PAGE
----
Alabama Power, as the owner of the premises, was charged with certain duties under the contract. These duties have been discussed recently in Chrysler Corporation v. Wells, 358 So.2d 426 (Ala.1978). Quoting the well-established rule, this Court stated:

" 'The owner of premises is not responsible to an independent contractor for injury from defects or dangers which the contractor knows of, Or ought to know of. But if the defect or danger is hidden and known to the owner, and neither known to the contractor, nor such as he ought to know, it is the duty of the owner to warn the contractor, and if he does not do this he is liable for resultant injury. Crawford Johnson & Co. v. Duffner, 279 Ala. 678, 189 So.2d 474 . . . .' (Emphasis supplied). ((Veal v. Phillips ) 285 Ala. (655) at 656, 235 So.2d (799) at 802)."

Applying this test, we conclude that Hughes failed to provide a scintilla of evidence to show that Alabama Power breached a duty owed to him because the undisputed evidence is that Hughes was an employee of Daniel, who we have determined, under the evidence, was the prime contractor. Hughes was working upon scaffolding supplied and erected by Daniel and engaged in a project supervised by Daniel. It is clear from Hughes' own testimony that he knew about the debris at his feet. It had been left there by the previous shift. The owner of premises owes no duty of care to the employees of an independent contractor with respect to conditions arising in the progress of the work on the contract. United States Cast Iron Pipe and Foundry Co. v. Fuller, 212 Ala. 177, 102 So. 25 (1924).

Hughes claims that his theory of recovery is supported by Alabama Power Co. v. Henderson, 342 So.2d 323 (Ala.1976). We do not agree. There, the evidence showed that Alabama Power, as owner of the premises, retained active control over the manner in which the work was to be performed by the independent contractor. The facts here are different. There is no evidence that Alabama Power exercised control over the performance of the work by Daniel in this case.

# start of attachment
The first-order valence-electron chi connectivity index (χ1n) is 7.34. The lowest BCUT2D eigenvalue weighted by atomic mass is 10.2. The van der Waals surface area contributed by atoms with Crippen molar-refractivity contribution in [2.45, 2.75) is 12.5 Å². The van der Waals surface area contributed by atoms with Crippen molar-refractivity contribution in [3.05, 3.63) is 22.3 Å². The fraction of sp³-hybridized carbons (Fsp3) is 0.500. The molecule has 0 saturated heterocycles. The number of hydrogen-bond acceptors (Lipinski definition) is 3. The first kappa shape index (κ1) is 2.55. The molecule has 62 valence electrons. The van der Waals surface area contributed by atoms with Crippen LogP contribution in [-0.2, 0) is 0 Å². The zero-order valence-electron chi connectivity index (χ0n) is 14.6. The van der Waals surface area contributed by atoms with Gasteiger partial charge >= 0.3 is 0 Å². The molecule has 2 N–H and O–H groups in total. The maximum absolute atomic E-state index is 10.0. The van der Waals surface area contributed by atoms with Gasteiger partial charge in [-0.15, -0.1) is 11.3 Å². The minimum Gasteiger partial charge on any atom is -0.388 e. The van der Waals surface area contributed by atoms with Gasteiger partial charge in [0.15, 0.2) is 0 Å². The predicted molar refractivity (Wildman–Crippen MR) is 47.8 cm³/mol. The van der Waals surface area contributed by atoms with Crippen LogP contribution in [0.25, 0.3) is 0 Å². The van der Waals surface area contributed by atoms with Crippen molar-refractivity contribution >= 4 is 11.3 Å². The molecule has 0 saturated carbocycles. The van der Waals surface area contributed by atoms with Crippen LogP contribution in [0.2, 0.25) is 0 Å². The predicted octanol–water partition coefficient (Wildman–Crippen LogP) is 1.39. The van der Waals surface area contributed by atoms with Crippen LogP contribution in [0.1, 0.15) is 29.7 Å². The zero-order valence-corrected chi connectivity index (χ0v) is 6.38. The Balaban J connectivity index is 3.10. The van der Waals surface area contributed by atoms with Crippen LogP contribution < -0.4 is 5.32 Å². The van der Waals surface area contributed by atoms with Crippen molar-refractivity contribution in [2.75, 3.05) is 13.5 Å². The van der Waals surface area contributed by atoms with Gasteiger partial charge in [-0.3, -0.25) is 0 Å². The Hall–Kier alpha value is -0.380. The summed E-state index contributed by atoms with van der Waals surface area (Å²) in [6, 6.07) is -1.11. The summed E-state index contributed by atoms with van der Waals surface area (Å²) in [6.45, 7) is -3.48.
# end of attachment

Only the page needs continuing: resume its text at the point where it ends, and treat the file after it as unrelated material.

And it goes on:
Having found that the plaintiff failed to present evidence establishing a duty owed by Alabama Power Company, we conclude that the trial court was correct in granting Alabama Power's motion for a directed...

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    ...Ins. Co., 472 So.2d 1041, 1042-43 (Ala.1985). Essentially, the duty, once assumed, is one of inspecting and reporting. Hughes v. Hughes, 367 So.2d 1384 (Ala.1979). Judge Acker, who, before being appointed to the federal bench, argued the touchstone negligent inspection case, Beasley v. MacD......
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    ...must be distinguished. In each of those cases, Glover v. Silent Hoist and Crane Co., 471 F.Supp. 457 (N.D.Ala.1979), and Hughes v. Hughes, 367 So.2d 1384 (Ala.1979), the insurance carrier's employee had discovered and reported the hazardous condition to the plaintiff's employer as a consequ......
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    ...to the employees of an independent contractor with respect to conditions arising in the progress of work on the contract. Hughes v. Hughes, 367 So.2d 1384 (Ala.1979). The test for whether such an owner will be viewed as a prime contractor is whether the owner reserved the right of control o......
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    ...Thompson v. City of Bayou La Batre, 399 So.2d 292 (Ala.1981); Pate v. United States Steel Corp., 393 So.2d 992 (Ala.1981); Hughes v. Hughes, 367 So.2d 1384 (Ala.1979); Evans v. Kendred, 362 So.2d 206 (Ala.1978); Chrysler Corp. v. Wells, 358 So.2d 426 (Ala.1978). As a general rule, because t......